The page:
Constant migraines kept O-level student in hospital for weeks; she’ll now make it to poly
Former Beatty Secondary School student Jamie Wong, 16, has suffered from frequent migraines since she was in Secondary 3, forcing her to miss school and making it hard for her to study.
She has been warded in hospital several times for the pain and seen several doctors but is not much closer to getting a diagnosis for her condition.
Despite struggling to do the things she loves like reading and playing music when in pain, Jamie was able to take her O levels in 2022.
Jamie was one of 23,684 students who received their O-level results on Thursday.
Of these, 23,625 or 99.8 per cent of got one or more passes said the Ministry of Education and the Singapore Examinations and Assessment Board in a joint statement.
Another 20,406 or 86.2 per cent had five or more passes, up slightly from 85.6 per cent the year before.
The Joint Admissions Exercise will open for registration from 3pm on Thursday, and will close the following Thursday Jan 17, the statement said.
It will enable O-level graduates can apply to the junior colleges, polytechnics, the Institute of Technical Education or Millennia Institute
Even though she struggled to keep up in school, Jamie was able to put together an application to NP and was accepted through the Early Admissions Exercise.
The scheme allows students to apply to polytechnics based on their aptitude and portfolios. They are given a conditional place, and will need to meet a minimum O-level grade to secure entry.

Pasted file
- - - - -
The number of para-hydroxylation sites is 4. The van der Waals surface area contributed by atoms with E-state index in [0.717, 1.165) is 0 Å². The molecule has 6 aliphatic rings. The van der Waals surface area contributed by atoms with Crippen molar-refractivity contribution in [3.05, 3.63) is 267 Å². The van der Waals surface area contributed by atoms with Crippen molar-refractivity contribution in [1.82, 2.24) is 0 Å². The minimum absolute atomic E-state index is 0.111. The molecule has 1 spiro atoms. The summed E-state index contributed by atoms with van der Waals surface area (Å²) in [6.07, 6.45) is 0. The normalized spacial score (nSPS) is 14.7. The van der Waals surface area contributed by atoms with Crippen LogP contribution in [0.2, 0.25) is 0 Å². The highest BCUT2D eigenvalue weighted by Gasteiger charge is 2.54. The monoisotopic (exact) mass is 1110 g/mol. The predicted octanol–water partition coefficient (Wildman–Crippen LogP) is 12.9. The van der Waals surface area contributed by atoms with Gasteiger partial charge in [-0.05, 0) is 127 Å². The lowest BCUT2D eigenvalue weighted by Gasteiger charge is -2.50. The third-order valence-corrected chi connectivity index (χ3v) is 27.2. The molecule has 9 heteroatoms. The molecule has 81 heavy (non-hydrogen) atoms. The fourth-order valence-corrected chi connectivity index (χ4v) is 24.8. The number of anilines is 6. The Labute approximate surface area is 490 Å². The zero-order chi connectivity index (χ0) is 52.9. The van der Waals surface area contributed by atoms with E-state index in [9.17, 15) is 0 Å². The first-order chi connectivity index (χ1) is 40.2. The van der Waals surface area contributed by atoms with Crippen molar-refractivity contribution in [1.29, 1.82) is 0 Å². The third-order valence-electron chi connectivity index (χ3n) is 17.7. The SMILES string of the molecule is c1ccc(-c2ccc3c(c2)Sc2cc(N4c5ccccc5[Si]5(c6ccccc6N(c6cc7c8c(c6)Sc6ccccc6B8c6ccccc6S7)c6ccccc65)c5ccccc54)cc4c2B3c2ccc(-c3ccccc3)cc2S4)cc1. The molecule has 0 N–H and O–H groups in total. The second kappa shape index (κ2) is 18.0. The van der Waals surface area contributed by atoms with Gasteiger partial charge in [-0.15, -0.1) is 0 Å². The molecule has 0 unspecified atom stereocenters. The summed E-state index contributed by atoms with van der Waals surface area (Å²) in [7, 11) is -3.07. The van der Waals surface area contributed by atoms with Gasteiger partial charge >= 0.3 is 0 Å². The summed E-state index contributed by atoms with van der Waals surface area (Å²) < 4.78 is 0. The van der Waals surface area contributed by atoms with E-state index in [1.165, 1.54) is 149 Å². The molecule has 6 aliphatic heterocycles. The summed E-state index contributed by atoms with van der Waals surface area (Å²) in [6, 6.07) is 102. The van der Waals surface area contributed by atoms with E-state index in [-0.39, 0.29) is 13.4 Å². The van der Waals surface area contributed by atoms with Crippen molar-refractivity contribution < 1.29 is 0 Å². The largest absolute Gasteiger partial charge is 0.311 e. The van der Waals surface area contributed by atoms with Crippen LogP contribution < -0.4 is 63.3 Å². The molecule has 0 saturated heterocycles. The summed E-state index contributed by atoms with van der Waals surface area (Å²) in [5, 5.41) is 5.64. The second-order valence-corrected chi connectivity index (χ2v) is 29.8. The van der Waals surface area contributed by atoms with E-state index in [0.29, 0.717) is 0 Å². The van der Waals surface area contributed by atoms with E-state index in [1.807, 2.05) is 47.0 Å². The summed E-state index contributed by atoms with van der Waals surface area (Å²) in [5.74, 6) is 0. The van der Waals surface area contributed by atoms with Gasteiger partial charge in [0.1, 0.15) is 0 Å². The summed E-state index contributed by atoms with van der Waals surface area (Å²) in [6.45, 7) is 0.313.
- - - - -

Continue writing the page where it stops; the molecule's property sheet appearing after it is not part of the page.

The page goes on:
Jamie got into the NP Common Media Programme, and will need a combined O-level score of 26 for one language subject, two relevant subjects and her two best remaining subjects to get in.
Jamie’s health issues began in July 2021 but she thought nothing of it at first. When it started to return frequently and affect her concentration, she grew concerned.
She said: “Sometimes it’s throbbing, other times it’s splitting and it becomes impossible for me to study or do anything for long hours. The pain travels around my head and it’s hard to pinpoint.”
Her headaches also affected her hobbies and her role as chairman of the school’s modern dance troupe.
She said: “I enjoy reading, mostly romance and murder mysteries. I also write songs and play instruments as well as dance... The headaches made it difficult to do all these things for any extended period of time,” she said.
Despite trips to various specialists, Jamie and her parents – who work in financial services and engineering – are still not entirely sure what is causing them, or what condition she has, as she has received a few diagnoses such as a rare syndrome known as New Daily Persistent Headaches.
“It’s definitely frustrating not knowing what is causing the pain, which I am still coping with, but my family, friends and teachers are really supportive especially when I was taking the O levels in 2022,” said Jamie who has an older brother who is in National Service.
Her social studies teacher, Ms Ellie Soh, was particularly caring and helpful, she added.
“Ms Soh really looked out for me, she took the time to coach me one on one after I missed almost a month of school because I was in the hospital. She also talked about her own struggles with a similar problem which made me feel less like I was alone.”
She said: “I have always been excited by behind-the-scenes footage in films and the media industry is so interesting and so wide. I really want to go and see what’s out there.”
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